Comcast Agrees Tentative $16 Million Settlement in Consumer File Sharing Class Action

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San Diego, CA: Comcast Corporation has agreed to settle a consumer class action that challenged the company's practice of secretly blocking certain Internet traffic while claiming to provide unlimited Internet access. The lawsuit alleges that Comcast impaired the use of some "Peer-to-Peer" file sharing traffic ("P2P") on Comcast's High-Speed Internet network. Under the terms of the settlement, Comcast has agreed to pay up to $16 million, less settlement costs, to eligible Class members.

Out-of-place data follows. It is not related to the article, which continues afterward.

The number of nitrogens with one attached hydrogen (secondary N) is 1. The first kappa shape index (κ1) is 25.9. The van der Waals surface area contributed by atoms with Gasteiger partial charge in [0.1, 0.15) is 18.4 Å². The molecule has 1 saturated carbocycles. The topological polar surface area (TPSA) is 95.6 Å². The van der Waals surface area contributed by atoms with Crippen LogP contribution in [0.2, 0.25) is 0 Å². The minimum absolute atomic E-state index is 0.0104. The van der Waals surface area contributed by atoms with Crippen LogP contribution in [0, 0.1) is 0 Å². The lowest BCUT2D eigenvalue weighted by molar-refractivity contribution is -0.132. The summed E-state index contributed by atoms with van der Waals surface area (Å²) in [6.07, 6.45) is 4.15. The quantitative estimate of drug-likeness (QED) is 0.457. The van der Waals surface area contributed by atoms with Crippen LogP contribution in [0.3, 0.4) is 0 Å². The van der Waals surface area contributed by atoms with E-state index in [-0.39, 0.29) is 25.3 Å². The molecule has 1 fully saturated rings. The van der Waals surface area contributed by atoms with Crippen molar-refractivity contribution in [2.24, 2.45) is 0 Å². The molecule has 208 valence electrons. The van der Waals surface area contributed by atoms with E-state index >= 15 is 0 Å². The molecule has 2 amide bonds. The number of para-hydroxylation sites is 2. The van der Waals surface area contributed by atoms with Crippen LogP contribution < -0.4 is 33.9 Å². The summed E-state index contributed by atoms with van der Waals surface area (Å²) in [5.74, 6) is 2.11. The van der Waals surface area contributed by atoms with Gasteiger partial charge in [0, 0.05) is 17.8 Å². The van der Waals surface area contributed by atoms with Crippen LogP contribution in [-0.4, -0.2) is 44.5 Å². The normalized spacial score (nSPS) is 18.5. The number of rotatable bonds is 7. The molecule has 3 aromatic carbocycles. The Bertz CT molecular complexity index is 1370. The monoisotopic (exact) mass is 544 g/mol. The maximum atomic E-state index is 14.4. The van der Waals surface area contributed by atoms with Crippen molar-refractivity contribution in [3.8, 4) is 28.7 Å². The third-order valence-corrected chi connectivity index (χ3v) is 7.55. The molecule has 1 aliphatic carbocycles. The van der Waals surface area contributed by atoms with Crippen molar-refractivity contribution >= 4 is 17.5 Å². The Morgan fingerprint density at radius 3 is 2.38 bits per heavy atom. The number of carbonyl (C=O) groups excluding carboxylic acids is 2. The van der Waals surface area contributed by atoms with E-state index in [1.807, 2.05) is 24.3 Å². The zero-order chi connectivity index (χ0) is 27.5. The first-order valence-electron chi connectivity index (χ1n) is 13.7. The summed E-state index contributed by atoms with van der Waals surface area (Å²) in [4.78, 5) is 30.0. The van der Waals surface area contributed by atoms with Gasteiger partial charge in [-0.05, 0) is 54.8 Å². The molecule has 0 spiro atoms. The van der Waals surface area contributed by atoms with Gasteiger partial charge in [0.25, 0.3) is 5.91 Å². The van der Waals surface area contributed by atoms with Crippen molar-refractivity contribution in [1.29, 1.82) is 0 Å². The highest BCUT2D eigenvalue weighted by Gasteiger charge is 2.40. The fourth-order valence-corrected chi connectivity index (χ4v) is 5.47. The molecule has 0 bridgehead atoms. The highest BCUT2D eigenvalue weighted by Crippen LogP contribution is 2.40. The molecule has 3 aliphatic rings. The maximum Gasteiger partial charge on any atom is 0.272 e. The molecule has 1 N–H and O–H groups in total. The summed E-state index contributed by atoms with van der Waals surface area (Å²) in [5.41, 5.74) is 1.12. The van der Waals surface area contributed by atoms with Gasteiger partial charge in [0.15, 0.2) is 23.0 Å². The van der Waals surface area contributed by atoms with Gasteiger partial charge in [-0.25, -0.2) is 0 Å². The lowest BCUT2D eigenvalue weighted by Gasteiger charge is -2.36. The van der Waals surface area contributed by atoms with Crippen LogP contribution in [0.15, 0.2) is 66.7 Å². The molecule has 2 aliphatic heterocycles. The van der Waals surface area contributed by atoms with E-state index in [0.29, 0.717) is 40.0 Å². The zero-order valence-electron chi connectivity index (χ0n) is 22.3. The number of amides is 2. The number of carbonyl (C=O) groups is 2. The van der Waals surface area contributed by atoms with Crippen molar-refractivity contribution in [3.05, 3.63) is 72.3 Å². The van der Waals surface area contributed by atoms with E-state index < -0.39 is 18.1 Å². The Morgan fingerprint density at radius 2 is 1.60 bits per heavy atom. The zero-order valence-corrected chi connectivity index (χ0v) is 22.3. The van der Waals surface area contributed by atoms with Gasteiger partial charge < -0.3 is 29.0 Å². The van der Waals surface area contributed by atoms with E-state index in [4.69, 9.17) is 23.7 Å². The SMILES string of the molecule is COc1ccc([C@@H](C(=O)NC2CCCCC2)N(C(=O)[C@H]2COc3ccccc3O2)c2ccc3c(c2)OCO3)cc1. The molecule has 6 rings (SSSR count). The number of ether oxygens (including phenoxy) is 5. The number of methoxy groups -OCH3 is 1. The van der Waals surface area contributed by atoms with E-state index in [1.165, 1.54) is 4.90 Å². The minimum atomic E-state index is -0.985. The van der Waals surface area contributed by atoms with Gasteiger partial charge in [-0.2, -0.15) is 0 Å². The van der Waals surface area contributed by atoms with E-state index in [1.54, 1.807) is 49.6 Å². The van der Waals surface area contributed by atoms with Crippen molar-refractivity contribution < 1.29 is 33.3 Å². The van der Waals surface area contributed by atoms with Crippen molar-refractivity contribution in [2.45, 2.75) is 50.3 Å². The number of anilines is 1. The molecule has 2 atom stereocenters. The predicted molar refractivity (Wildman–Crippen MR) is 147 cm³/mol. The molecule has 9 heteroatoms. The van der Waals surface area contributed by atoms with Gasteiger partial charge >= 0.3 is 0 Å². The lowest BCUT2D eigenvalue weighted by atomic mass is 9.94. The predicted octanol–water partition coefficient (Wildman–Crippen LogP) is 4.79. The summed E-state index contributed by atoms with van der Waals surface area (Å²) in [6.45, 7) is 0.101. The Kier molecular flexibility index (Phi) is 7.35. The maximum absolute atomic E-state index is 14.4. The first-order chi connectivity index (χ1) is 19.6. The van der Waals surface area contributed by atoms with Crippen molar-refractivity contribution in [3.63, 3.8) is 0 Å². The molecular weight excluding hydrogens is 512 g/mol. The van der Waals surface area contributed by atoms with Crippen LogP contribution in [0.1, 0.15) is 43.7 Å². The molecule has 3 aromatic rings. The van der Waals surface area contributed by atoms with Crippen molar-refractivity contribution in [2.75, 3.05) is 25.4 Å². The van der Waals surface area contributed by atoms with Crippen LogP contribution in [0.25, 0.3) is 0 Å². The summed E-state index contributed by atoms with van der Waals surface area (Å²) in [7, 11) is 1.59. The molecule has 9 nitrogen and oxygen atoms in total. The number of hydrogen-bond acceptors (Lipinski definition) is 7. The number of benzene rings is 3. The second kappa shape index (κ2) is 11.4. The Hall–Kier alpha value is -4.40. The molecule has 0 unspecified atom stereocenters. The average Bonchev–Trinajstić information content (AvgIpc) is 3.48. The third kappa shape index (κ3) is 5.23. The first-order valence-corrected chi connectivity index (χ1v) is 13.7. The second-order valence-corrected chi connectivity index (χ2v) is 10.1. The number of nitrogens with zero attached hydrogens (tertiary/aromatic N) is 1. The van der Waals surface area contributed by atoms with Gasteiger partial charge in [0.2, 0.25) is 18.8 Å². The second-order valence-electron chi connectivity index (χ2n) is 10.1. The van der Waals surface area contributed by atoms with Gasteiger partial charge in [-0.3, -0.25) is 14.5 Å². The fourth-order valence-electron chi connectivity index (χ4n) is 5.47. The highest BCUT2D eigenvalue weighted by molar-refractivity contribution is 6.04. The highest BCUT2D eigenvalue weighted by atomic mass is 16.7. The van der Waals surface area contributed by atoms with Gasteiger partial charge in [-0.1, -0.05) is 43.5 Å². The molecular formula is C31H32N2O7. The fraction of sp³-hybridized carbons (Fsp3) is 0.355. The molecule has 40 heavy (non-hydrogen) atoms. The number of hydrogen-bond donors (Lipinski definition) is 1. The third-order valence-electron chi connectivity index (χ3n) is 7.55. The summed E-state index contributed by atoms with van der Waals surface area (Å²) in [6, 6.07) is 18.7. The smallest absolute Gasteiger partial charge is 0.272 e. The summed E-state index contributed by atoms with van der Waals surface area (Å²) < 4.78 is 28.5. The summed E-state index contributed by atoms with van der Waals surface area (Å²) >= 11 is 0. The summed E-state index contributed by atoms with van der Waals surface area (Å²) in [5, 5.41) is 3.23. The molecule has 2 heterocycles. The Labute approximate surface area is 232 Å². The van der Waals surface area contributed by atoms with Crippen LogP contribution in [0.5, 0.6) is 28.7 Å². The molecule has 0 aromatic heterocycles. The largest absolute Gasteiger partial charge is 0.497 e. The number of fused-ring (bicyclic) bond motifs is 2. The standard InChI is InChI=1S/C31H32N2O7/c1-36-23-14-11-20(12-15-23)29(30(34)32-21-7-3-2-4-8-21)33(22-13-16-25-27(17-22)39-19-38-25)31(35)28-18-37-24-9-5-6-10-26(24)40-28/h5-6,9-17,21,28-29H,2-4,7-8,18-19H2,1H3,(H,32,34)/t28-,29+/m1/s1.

P2P protocols facilitate the sharing and transfer of content such as high-definition movies and audio files between groups of users. P2P protocols are different than most streaming video services like YouTube and Netflix, which do not use P2P and are not involved in this case. The action is currently pending in a United States District Court.

Comcast customers may be eligible to get a refund or credit if they live in the United States or its Territories with a current or former Comcast High-Speed Internet account and either:

Used or attempted to use Comcast service to use the Ares, BitTorrent, eDonkey, FastTrack or Gnutella P2P protocols any time from April 1, 2006 to December 31, 2008 and were unable to share files or have reason to believe that the speed at which files were shared was impaired; and/or

Attempted but were unable to use Comcast service to use Lotus Notes to send emails any time from March 26, 2007 to October 3, 2007.

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